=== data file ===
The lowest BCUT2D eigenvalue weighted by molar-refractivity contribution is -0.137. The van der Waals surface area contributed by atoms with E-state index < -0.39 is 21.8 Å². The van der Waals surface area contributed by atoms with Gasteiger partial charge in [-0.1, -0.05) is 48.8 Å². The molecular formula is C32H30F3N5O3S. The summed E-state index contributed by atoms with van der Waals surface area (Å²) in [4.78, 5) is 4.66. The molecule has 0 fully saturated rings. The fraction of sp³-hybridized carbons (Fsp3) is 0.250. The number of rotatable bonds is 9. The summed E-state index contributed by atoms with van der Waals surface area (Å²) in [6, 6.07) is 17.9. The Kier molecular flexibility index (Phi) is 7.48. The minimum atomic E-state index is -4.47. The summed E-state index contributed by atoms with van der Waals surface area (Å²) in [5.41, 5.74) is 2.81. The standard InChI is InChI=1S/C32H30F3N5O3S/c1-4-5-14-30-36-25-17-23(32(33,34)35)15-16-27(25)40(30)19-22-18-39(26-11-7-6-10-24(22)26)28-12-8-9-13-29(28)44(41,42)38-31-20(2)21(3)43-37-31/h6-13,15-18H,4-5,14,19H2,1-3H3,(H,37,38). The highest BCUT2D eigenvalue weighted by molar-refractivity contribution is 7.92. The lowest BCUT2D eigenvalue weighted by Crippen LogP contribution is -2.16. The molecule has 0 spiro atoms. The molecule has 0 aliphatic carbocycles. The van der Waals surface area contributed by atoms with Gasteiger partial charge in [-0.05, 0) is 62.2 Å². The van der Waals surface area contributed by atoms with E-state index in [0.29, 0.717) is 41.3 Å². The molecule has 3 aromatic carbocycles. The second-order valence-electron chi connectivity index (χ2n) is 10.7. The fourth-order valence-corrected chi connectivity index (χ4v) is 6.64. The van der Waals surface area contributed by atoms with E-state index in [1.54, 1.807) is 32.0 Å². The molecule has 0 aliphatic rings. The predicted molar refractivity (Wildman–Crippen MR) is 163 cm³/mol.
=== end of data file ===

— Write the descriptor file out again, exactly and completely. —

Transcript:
The lowest BCUT2D eigenvalue weighted by molar-refractivity contribution is -0.137. The van der Waals surface area contributed by atoms with E-state index < -0.39 is 21.8 Å². The van der Waals surface area contributed by atoms with Gasteiger partial charge in [-0.1, -0.05) is 48.8 Å². The molecular formula is C32H30F3N5O3S. The summed E-state index contributed by atoms with van der Waals surface area (Å²) in [4.78, 5) is 4.66. The molecule has 0 fully saturated rings. The fraction of sp³-hybridized carbons (Fsp3) is 0.250. The number of rotatable bonds is 9. The summed E-state index contributed by atoms with van der Waals surface area (Å²) in [6, 6.07) is 17.9. The Kier molecular flexibility index (Phi) is 7.48. The minimum atomic E-state index is -4.47. The summed E-state index contributed by atoms with van der Waals surface area (Å²) in [5.41, 5.74) is 2.81. The standard InChI is InChI=1S/C32H30F3N5O3S/c1-4-5-14-30-36-25-17-23(32(33,34)35)15-16-27(25)40(30)19-22-18-39(26-11-7-6-10-24(22)26)28-12-8-9-13-29(28)44(41,42)38-31-20(2)21(3)43-37-31/h6-13,15-18H,4-5,14,19H2,1-3H3,(H,37,38). The highest BCUT2D eigenvalue weighted by molar-refractivity contribution is 7.92. The lowest BCUT2D eigenvalue weighted by Crippen LogP contribution is -2.16. The molecule has 0 spiro atoms. The molecule has 0 aliphatic carbocycles. The van der Waals surface area contributed by atoms with Gasteiger partial charge in [-0.05, 0) is 62.2 Å². The van der Waals surface area contributed by atoms with E-state index in [0.29, 0.717) is 41.3 Å². The molecule has 3 aromatic carbocycles. The second-order valence-electron chi connectivity index (χ2n) is 10.7. The fourth-order valence-corrected chi connectivity index (χ4v) is 6.64. The van der Waals surface area contributed by atoms with E-state index in [1.54, 1.807) is 32.0 Å². The molecule has 0 aliphatic rings. The predicted molar refractivity (Wildman–Crippen MR) is 163 cm³/mol.